Sharpening Mora Pro Robust & Hultafors GK

Mora Robust Pro & Hultafors GK Heavy Duty KnifeAfter the abusive field test and pull ups, it’s time to restore the edges of the Mora Robust Pro and the Hultafors Heavy Duty.

There are numerous ways and sharpening systems available. However, none of them will be perfect and suitable for all the different blade types and designs.


People are generally unable to maintain an angle while sharpening, therefore, we inevitably create edges which are more or less convex. To avoid that, we invented various useful devices, which hold a knife, as well as the sharpening stone, at a fixed angle. One of such devices is the Lansky Deluxe Knife Sharpening System (in the picture above), which allows us to create those perfect, razor v-shaped cutting edges.

The problem with such edges is, as shown in the test, that they are fragile. They tend to chip, roll and dull quicker than convex edges. Yes, they cut better but is it really noticeable in a day-to-day use of a utility knife? Take a look at the video below, where I show how a strong convex edge push cuts paper towel. Do you really need your bushcraft/survival knife to be sharper than that? I know I don’t.

Therefore, for my bushcraft or EDC knives I tend to use other sharpeners and save the Lansky System for special occasions. If I’m out in the field, I might use a simple double sided DC4, which can bring your edges to hair popping sharpness even without a strop. It’s small and lightweight which makes it easy to transport. I might also use an even smaller, lighter and simpler diamond pen rod, which also works well, although, it seems to require a strop as it is much coarser.

Those are great in the field but at home their, otherwise advantages, small size, makes them quite inefficient and less safe. It takes more time to remove steel with such a small sharpener, plus it’s easier to cut yourself when you have to manoeuvre round small surface with a large sharp object.

For me the choice is simple. At home I use water stones grit 400 to 3000, followed by a home-made strop. While they are a bit a pain to use as they need to be soaked in water for several minutes before use, they get worn out and need to be evened up every now and then, and the whole process of sharpening can be a bit messy, they are still the best option for more serious home sharpening. Why? They’re relatively inexpensive, they don’t have moving parts (easy to use and can’t break unless you drop them on the floor), don’t require extra special equipment, are large enough but not too large, and do not determine your sharpening angle, which allows you to slightly convex your edges if you choose to do so.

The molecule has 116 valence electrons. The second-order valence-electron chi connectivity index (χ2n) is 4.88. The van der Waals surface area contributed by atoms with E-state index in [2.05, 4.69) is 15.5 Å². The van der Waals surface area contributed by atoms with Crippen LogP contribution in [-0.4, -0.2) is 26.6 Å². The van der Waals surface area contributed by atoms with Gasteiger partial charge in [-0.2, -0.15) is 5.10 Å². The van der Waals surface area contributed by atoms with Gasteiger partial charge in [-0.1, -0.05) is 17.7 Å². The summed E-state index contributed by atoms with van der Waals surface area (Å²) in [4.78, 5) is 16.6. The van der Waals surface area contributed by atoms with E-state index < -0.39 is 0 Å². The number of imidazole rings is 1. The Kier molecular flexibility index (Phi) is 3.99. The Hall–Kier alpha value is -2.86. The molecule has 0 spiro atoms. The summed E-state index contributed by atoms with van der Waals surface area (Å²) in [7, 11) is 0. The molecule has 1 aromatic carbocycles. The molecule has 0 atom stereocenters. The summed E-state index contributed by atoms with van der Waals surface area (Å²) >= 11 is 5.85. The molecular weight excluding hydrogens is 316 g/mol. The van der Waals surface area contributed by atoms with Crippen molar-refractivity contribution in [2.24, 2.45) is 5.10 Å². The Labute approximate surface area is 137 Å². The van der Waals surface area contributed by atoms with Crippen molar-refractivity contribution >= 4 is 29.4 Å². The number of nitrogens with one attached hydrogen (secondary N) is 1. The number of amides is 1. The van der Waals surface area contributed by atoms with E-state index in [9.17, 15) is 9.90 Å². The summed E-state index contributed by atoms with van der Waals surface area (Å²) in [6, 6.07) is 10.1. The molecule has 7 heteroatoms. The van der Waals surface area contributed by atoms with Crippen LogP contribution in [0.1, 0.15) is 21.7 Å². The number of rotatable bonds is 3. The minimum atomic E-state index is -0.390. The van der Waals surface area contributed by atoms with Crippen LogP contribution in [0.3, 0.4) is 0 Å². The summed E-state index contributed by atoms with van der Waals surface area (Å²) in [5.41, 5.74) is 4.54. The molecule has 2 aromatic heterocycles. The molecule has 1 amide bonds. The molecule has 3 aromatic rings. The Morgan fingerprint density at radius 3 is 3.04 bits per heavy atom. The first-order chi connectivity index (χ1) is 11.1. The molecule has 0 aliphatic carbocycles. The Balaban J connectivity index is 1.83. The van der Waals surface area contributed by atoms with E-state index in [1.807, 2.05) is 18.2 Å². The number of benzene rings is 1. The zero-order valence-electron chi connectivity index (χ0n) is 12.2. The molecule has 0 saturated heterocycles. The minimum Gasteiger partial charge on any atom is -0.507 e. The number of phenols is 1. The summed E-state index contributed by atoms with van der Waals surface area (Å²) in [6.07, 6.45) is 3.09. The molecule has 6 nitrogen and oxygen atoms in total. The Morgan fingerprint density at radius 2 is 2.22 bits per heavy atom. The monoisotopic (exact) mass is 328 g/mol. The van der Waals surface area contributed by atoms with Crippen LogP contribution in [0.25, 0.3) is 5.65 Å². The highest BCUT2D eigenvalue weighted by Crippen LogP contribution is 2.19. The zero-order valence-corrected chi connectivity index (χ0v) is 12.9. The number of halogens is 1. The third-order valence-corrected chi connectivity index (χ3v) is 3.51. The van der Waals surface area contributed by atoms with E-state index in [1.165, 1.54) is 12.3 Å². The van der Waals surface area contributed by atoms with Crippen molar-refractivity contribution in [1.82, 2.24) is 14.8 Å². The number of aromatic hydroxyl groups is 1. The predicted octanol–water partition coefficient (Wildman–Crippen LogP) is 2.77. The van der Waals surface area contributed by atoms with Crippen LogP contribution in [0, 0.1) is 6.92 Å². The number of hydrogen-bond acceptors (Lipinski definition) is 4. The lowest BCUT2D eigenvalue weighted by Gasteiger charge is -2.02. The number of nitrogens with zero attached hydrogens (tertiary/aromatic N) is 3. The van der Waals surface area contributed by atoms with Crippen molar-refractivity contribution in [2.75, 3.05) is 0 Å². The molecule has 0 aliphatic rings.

Hultafors Heavy Duty vs Mora Robust Pro Abuse Test

Hulk vs MoraA viewer asked me to do with the new Mora pro, what I did with the Mora High Q Robust. He simply wanted to know if the new knife would be as strong as the old one. So here I am, pulling my self up on knives again 🙂

This time, however, I decided to make it even more interesting and include my favourite inexpensive bushcraft/survival knife – Hultafors GK Heavy Duty Knife. I haven’t done this test before using this knife and I wanted to know for myself what exactly would happen. Obviously, these tests are not very scientific, as there’ll be many variables I can’t control for. But just out of curiosity… How much abuse can your knife take?

My usual tests such as batoning didn’t surprise me at all, but carving that hard seasoned hazel did something I did not anticipate. It was much harder than I’d expect hazel to be and made a serious impression on both blades.

When it comes to the pull ups, no big surprise there. Although, conditions were a bit different – the knives wouldn’t go in as deep as the old Mora – and that didn’t go unnoticed. Both knives bent slightly. I was able to straighten them up but, despite the fact that Mora was a bit shorter and probably didn’t have to take as much weight as the Hultafors, I was a bit surprised to see this knife to wobble and bend that much. It felt soft. Much softer than the Mora.

That’s not to say it’s better or worse. You should never have to use your knife like that anyway. It’s just something I wasn’t aware of up until that point.